I think it’ll get close. Obviously the SEC and ACC have been in favor of a Plus One for years. I’ve heard from dozens of ADs and presidents who want at least that, even many in the Big Ten and Pac 12. But I’m not sure there are enough of them. It’ll be interesting. It’s tough to get anything changed in college athletics so the question is whether university presidents and athletic directors are willing to go against their golfing and drinking buddies.
That’s pretty much it.
5. If the BCS remains intact, what would you propose to make the Bowl Championship Series a more functional part of college football? Also, if the BCS does indeed remain intact, will the “Super Conferences” disengage from the NCAA?
If the BCS remains as is, then either switch to a single computer formula, preferably one that values strength of schedule, so that everyone knows what the criteria at the beginning of the season is or go to a small selection committee. The current thing is a complete lie.
Then force BCS bowls to pick based on final standings, with no limits on how many conference teams can go. Bowls admit they don’t care about college football or the regular season, they just want big fan bases that might give them a good television rating. Why should these people decide anything?
If it’s three or four SEC teams that are in the top 10, then they all go. If say, Boston College, don’t laugh, doesn’t win the ACC but is in the top 10 of the standing, then it deserves a bid. It shouldn’t be punished because it doesn’t travel like a Big Ten club. That’s not sports.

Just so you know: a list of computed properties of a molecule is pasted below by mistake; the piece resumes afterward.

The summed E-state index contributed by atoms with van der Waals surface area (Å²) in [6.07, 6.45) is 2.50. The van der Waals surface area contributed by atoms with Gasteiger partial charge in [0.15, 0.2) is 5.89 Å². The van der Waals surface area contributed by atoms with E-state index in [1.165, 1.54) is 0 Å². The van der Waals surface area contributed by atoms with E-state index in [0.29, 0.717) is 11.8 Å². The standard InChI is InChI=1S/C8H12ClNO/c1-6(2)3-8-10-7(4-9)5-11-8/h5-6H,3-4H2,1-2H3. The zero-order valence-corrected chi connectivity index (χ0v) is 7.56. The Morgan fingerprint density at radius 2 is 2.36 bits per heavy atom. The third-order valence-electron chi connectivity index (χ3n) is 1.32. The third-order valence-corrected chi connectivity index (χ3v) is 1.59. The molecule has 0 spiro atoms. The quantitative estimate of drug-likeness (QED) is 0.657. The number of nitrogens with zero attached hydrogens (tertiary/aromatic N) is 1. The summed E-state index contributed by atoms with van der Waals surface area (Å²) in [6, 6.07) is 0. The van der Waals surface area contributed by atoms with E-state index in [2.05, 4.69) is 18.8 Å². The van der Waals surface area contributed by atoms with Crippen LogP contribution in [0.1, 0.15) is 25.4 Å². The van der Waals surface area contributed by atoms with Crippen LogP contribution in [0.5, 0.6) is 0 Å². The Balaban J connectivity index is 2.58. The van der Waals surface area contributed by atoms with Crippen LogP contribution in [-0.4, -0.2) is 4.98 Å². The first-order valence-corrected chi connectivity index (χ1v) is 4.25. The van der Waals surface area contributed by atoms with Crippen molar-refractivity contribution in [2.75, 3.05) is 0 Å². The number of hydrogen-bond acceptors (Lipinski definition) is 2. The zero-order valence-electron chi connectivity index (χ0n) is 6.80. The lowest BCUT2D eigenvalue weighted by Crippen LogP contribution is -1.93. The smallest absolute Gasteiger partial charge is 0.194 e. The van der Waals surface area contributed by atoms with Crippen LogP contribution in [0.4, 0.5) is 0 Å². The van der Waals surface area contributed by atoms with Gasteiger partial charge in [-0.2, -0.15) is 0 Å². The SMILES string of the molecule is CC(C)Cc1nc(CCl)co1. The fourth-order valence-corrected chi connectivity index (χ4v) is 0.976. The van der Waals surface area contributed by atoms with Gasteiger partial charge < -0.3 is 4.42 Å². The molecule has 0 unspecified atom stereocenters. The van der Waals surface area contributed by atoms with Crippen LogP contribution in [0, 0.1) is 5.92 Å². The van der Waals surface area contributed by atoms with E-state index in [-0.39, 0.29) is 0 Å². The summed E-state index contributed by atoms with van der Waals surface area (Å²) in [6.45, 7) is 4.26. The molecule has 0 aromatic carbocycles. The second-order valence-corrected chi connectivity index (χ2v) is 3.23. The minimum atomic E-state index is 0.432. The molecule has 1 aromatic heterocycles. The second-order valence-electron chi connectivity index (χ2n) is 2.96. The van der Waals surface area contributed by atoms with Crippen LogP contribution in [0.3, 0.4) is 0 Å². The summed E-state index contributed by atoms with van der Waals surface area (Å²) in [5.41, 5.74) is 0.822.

The Super Conferences will disengage in some way – maybe try to create a super division of college football. I think that’s the impetus behind the “cost of attendance scholarship.” It’s not like they are doing that out of the goodness of their heart – it’s been a problem for decades and their initial proposal is comically low. It’s just a way to price out the MAC, WAC, etc.
The BCS is a destabilizing force in college athletics. If your goal is to blow up college athletics, then it’s a very good tool to have. Whether they’ll pull the trigger remains to be seen.
Bonus: Lastly, in the result that a playoff is introduced, what would you do to make a playoff most beneficial for the institutions at hand? Would you want to start with four teams, or go right to a 16-team playoff?
Until we see how the conference realignment shakes out I think it’s tough to propose a detailed playoff plan. I’m likely to rework my old one. Even without knowing the specific landscape, however, it’s difficult to argue that against an 8-team playoff. The key is using campus sites, home field advantage, through the first and semifinal rounds to add extra value to a strong regular season. Then that Alabama-LSU game is just as important.